A Boy Scout troop in Plymouth was the first to form an Air Scouts patrol. The troop was the 30th Plymouth, based in Regent Street. They were first and foremost Scouts but had introduced aviation to their hobby and endeavoured to put this to good use by performing simple duties and ground work at local aerodromes. Their Scoutmaster was Mr G P S Hill, who was assisted by Mr A T Davey. District Commissioner Mr V R Winnicott stated in January 1937 that favourable reports had come from Roborough and as a result a corner of the airport had been set aside for the flying of model aeroplanes. Mr Whitney Straight and Flight Lieutenant Knowlden both supported this new activity.
During the Second World War the airfield became firstly Royal Naval Air Station (RNAS) Roborough and then Royal Air Force (RAF) Roborough.
The site was transferred to the Air Ministry on May 1st 1942.
The primitive but functional control tower at Plymouth
Airport in May 1949.
A silver coloured de Havilland Heron of the Queen's Flight landed at Plymouth Airport on Friday May 25th 1956, bringing Her Royal Highness the Princess Alexandra to the City to lay the foundation stone of the new parish church for Crownhill. During the day she also visited the Margaret Macmillan Nursery School and the Royal Naval Hospital. The Princess was accompanied on the flight by her Mother, the Duchess of Kent, who was making a private visit to Sir John and Lady Carew Pole at Antony House, Torpoint, Cornwall.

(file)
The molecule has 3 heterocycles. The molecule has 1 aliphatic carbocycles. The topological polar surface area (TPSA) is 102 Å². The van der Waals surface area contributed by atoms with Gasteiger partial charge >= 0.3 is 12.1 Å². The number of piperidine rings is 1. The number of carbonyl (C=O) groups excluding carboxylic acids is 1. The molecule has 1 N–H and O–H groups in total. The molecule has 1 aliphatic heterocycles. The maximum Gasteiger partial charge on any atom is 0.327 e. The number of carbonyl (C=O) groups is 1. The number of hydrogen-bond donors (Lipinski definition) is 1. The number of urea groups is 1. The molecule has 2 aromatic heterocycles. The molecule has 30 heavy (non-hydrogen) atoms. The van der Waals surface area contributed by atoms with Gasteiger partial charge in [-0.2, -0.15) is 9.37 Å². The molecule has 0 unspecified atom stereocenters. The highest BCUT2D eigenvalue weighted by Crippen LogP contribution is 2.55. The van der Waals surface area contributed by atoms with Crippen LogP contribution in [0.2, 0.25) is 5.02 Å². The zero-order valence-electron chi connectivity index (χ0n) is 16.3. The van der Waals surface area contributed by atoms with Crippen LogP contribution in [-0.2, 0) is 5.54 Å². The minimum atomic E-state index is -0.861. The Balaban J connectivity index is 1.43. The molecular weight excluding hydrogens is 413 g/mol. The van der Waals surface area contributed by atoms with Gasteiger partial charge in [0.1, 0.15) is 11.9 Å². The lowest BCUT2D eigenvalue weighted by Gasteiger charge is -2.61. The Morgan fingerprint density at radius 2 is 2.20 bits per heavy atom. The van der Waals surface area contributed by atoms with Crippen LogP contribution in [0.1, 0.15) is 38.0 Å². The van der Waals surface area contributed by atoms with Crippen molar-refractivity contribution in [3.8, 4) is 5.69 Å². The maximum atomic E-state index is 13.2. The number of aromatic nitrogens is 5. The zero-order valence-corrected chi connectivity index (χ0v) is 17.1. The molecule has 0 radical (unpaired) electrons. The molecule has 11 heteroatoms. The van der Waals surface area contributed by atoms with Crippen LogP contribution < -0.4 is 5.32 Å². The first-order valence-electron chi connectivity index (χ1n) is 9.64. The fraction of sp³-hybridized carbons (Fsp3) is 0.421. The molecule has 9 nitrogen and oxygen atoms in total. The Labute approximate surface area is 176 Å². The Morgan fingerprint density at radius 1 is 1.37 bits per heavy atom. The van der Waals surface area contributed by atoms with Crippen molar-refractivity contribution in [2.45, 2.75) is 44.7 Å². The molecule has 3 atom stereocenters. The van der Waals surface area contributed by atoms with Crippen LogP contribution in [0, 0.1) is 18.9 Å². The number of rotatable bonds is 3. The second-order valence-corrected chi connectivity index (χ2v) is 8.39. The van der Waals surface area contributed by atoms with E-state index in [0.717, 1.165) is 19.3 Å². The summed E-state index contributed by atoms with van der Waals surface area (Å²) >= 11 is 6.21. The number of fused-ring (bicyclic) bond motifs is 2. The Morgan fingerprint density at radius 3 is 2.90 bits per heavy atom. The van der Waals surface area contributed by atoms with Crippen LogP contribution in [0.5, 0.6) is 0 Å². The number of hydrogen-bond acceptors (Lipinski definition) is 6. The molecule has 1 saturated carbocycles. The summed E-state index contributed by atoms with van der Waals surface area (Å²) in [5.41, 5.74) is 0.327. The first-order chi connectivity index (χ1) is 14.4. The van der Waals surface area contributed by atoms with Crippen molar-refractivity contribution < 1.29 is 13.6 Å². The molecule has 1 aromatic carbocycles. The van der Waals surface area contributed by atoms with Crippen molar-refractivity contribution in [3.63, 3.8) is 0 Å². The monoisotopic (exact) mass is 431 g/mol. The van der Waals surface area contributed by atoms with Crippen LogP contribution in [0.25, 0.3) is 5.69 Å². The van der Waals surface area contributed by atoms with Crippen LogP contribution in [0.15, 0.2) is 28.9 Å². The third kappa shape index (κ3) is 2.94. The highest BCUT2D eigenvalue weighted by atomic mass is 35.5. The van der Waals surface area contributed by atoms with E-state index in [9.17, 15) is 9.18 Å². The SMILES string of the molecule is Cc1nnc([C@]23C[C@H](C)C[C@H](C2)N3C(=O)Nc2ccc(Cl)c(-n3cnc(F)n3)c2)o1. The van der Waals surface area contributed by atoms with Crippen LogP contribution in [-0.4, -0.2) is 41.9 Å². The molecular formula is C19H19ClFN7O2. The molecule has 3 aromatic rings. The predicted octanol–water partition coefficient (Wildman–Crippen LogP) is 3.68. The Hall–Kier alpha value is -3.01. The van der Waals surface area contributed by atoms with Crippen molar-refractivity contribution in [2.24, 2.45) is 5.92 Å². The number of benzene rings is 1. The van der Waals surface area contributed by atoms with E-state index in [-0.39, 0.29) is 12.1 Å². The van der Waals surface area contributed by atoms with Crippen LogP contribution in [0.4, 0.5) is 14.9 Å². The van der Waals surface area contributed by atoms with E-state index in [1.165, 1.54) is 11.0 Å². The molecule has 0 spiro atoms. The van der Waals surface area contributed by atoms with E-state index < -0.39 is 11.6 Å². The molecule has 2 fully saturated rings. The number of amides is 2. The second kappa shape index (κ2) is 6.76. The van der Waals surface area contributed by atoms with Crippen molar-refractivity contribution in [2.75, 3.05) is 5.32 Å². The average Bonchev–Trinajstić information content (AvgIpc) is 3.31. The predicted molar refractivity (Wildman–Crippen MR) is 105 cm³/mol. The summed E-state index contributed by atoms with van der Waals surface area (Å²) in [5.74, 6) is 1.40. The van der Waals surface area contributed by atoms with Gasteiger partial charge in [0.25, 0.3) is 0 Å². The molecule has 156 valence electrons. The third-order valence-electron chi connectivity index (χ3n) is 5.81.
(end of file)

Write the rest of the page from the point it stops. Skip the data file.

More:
In the years since the end of the Second World War many small airlines have come and gone at Roborough. In 1960 Dan Air started air services from Plymouth to Cardiff and Liverpool; to Gatwick; and to Newcastle. They all ceased in 1965.
Jersey Airlines commenced a service in 1961 and in December of that year approval was given for Mayflower Air Services to start two air services. Flights from Plymouth to the Isles of Scilly began on Monday February 26th 1962 to be followed on Friday March 2nd 1962 by a service to Gatwick Airport. Their services ceased at the end of 1963.
It was not until the 1970s that Plymouth Airport really became established as a civilian airport, when Brymon Aviation, later Brymon Airways, started air services to a much wider range of destinations.
At one time Roborough had three runways but the third, aligned as 01/19, was discontinued in 1970. In 1975 the grass runway 06/24 was given a tarmac surface. Another grass runway, 14/32, was partly tarmacced in 1986 and realigned as 13/31 in 1988. 06/24 was increased in length to 1,170 metres in 1989 to enabler BAE 146 aircraft to land.